The Week in Review in Prescription Drug Pricing
A world with lower drug prices for all? I want to be a Part Of That World. Welcome To The Week In Review.
- “The American People Won, And Big Pharma Lost”
- President Biden hosted an event at the White House this week to celebrate the signing of the Inflation Reduction Act, which includes historic drug price reforms that allow Medicare to negotiate lower prices, cap out-of-pocket costs for Medicare Part D members, and curb drug company price gouging. “This year, the American people won, and Big Pharma lost,” the president said to the crowd of legislators, advocates, and activists. Among them was P4ADNow’s David Mitchell and AARP CEO Jo Ann Jenkins, who fought on behalf of patients waiting for relief from high prescription drug prices. Members of Congress continued celebrating in op-eds outlining the monumental impact this law will have on patients. Rep. Spanberger wrote, “The Inflation Reduction Act moves our Commonwealth substantially closer to a stronger, healthier, and more affordable future — one that benefits Virginia’s seniors, not just the pharmaceutical companies.” — (KOAT, P4ADNow Twitter, David Mitchell Twitter, AARP, Seacoastonline, The Gettysburg Times, The Free Lance-Star)
2. Exposed: Patent Gaming
- I-MAK released a new report, Overpatented, Overpriced: 2022, that highlights the extent of drug company abuse of America’s patent system and the impact of these anti-competitive behaviors on patients. Our patent system is meant to reward innovation by granting drug companies a time-limited period without generic competition. After that period, generic drugs are intended to come to market, creating competition, and driving down prices. “But drugmakers often extend their patents by making small tweaks to the drugs, sustaining their monopolies for several years,” reports NBC. “The excessive use of the patent system — by drugmakers Bristol-Myers Squibb, AbbVie, Regeneron and Bayer — keeps the prices of the medications at exorbitant levels, often at the expense of American consumers.” When drug companies abuse the U.S. patent system to keep prices high, patients suffer. The report demonstrates the importance of reforming our patent system to bring an end to drug company abuses and lower prices for patients. — (I-MAK, NBC)
3. ?Pandemic Profiteering?
- Big Pharma keeps finding ways to profit off the pandemic. Moderna announced this week that it may seek to raise the price of the company’s COVID-19 vaccine to $100 per dose. That would be almost six times more than what the U.S. government initially paid for doses of the vaccine. And remember, taxpayers paid for the development of Moderna’s vaccine by investing billions of dollars in mRNA research prior to the pandemic and then underwriting 100% of the company’s research and development of the COVID-specific vaccine. Meanwhile, Moderna’s profits are soaring, with the company aiming to hit $13 billion in annual U.S. COVID vaccine sales. The U.S. government and taxpayers stepped up and this is how Moderna repays us; it’s despicable. — (Endpoints)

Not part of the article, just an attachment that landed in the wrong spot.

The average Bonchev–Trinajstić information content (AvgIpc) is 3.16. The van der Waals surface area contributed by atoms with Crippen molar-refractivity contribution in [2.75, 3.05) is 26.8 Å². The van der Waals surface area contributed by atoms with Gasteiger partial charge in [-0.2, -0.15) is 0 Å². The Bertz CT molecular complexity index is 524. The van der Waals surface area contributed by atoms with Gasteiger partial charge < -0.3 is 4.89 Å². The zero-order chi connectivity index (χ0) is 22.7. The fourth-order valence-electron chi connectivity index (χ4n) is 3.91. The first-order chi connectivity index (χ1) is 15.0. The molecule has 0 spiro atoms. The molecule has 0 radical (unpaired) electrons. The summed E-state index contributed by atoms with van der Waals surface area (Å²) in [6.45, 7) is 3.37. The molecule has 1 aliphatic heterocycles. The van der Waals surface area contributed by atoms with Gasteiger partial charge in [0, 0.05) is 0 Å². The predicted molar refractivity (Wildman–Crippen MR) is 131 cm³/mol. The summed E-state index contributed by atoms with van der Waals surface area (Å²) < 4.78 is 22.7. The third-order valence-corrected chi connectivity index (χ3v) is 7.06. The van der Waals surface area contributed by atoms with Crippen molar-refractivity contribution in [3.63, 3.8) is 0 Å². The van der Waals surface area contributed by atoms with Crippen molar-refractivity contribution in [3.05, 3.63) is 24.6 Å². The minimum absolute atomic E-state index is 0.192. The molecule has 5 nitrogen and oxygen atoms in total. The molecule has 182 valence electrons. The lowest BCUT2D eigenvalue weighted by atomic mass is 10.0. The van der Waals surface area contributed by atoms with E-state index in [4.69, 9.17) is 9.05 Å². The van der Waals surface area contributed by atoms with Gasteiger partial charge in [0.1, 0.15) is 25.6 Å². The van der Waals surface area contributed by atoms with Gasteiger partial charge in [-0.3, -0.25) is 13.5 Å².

4. Polls Are In: Big Pharma Is Out
- Two new polls released this week confirm what we already know – the public has a negative opinion of Big Pharma and the U.S. pharmaceutical system. The Associated Press-NORC Center for Public Affairs Research’s poll shows that nearly 75 percent of American voters think prescription drug costs are handled poorly in the United States. And Gallup’s new poll reveals that over the last year, Americans’ views of the drug pricing industry have dropped six points, even as Big Pharma has tried to rehab its reputation amidst the pandemic. Americans know the truth: Big Pharma is taking advantage of patients. — (AP, Gallup)
5. Inflation Reduction Act’s Impact
- This month, P4AD launched a campaign highlighting the drug price provisions in the Inflation Reduction Act and how they will help patients. First, we took a look at how the new law requires Medicare to negotiate directly with drug companies for lower prices. This may help patients like Steven, who takes Januvia, an expensive drug with a list price of $521 a month that could be eligible for Medicare negotiation. Second, we dove into the $2,000 annual out-of-pocket cap for patients on Medicare Part D that will help more than 1 million Americans every year. This reform will save patient advocate Jackie tens of thousands of dollars on the cancer drugs keeping her alive. “The $2,000 out-of-pocket cap would be life-changing for me and my husband,” Jackie shared. “We could finally replenish our savings account and do things we have been putting off like seeing the dentist; and I won’t have to worry about leaving my husband bankrupt.” Keep an eye out for more content in the coming weeks! — (P4AD Twitter)
Have a great weekend, everyone!